Networking 101 — A Bit of Work for Young Professionals but Worth It
by Kathleen Hoffelder, NJCPA Content Editor –
October 3, 2018
When landing that first job, young professionals have a myriad of concerns — whether they can do the job, if they are liked by clients and coworkers and how to make it to the next level. In the quest to make it to work on time, handle the workload and start studying for the CPA Exam, they do not always consider networking as a needed part of their routine. But those who do take the time to network at this early stage in their career will see a big payback.
Karen Koch Reilly, CPA, a manager at WithumSmith+Brown, recommends jumping right into networking — no matter what career stage a person is in. She explains, “Networking is a long-term investment, so I believe that the sooner you get started, the better. As you grow in your career, networking becomes more and more critical.”
And as one gets older, those connections can really help. “Bankers, payroll associates and other CPAs you meet now may not have any pull in their organization today, but they (like you!) are the future leaders and executives in their field. Creating those relationships is fairly low risk early on in your career, but it plants the seeds for your future while also expanding your social circle,” she says.
Jake Friedland, staff accountant at Wilkin & Guttenplan, P.C., says that young professionals need to remember that networking is more of a two-way street than just making a name for oneself. To him, networking works best when it’s viewed as “building a friendship and possibly even a partnership instead of wondering what an individual in the profession could do for you.”
Viewing networking as less of a chore is a gradual perspective, but having the right mindset early on will help, he says. “As you grow in your professional career, it becomes much easier and you truly start to build friendships with many of your networking connections. Eventually, these events will be fun outings with peers rather than calendar events that fill you with dread and anxiety.”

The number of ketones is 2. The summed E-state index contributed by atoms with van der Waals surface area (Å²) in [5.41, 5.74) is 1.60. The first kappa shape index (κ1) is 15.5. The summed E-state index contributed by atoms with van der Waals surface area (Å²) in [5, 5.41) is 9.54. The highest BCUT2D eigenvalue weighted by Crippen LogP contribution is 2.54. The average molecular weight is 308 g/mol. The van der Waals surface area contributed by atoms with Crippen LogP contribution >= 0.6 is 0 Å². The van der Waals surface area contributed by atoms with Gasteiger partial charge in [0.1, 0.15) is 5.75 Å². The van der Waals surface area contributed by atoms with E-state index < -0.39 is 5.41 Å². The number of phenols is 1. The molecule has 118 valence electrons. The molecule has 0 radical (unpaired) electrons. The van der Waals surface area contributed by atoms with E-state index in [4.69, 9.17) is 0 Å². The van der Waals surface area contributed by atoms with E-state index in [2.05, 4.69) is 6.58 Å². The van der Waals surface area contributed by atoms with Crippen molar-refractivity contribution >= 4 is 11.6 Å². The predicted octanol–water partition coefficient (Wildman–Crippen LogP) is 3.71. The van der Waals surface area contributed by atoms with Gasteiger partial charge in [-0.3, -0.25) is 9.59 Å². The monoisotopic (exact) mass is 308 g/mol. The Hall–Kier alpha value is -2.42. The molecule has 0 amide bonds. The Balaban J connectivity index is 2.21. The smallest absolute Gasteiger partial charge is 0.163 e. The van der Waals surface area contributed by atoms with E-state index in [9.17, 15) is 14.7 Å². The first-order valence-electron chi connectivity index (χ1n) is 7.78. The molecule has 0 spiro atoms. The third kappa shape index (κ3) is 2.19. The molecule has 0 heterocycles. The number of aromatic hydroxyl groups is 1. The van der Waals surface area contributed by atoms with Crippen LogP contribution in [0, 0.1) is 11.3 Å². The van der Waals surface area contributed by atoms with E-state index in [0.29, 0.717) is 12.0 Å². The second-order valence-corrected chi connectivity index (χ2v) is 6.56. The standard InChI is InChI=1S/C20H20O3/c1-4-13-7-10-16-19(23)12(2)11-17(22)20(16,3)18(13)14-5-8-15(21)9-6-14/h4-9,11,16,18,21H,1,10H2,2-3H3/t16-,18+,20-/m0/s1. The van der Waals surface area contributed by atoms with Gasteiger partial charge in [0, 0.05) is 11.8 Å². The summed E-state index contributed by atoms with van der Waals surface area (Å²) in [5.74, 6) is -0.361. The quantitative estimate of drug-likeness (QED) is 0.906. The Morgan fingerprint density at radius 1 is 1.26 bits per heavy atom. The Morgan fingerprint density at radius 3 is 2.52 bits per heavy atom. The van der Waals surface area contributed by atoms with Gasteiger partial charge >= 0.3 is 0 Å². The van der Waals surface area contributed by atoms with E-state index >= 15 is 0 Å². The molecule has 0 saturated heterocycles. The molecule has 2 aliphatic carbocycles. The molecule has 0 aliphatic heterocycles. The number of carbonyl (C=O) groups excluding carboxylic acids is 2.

Shirley Claude, director of market development at Surgent CPA Review, agrees. “Networking should be reciprocal, so young professionals need to seek out ways that they can help the other person reach their goals or be successful.”
However, some early career professionals may not fully understand why they need to network at all. As Claude points out, “successful accountants must have people skills to earn clients, keep clients and work with various personalities throughout their career. If they can showcase how approachable yet professional they are, this is one more way that they can earn referrals or be recommended for job opportunities.”
But as Evan Gurman, tax accountant at Wilkin & Guttenplan, P.C., notes, networking comes a lot more naturally for some than others. “Networking can be the equivalent of being in your freshman seminar class and having to talk to people who you do not even know. Some people hate it while others thrive on it.” He reminds young professionals that learning how to speak to other professionals and build connections will benefit one’s future in many ways.
Networking also involves a lot more work than just attending a social event. “You need to follow up (religiously) after that first meeting for coffee, breakfast or lunch,” explains Anthony Mongeluzo, CEO and president of PCS. This allows one to “dive deeper” into the meeting so the person can better understand the accounting help that can be provided, for example. And opportunities can abound anywhere. “Even if the potential client doesn’t need your services or can’t afford them, they might refer you to someone who can,” he notes.
Sharon Bleibtreu, director of human resources at Sax LLP, explains that networking can have considerable benefits in the future even if those are not particularly obvious today. “Not much will be expected of young professionals just starting out, but we have seen time and time again that those who establish and nurture industry relationships with other young professionals early on in their careers reap the fruits of their labor down the road when those contacts fill decision-making roles.”
Jake S. Friedland
Jake Friedland is a staff accountant at Wilkin & Guttenplan, P.C., a CPA candidate, and a member of the NJCPA's Student Programs & Scholarships Committee.
Karen Koch Reilly
Karen Koch Reilly, CPA, is a manager at WithumSmith+Brown.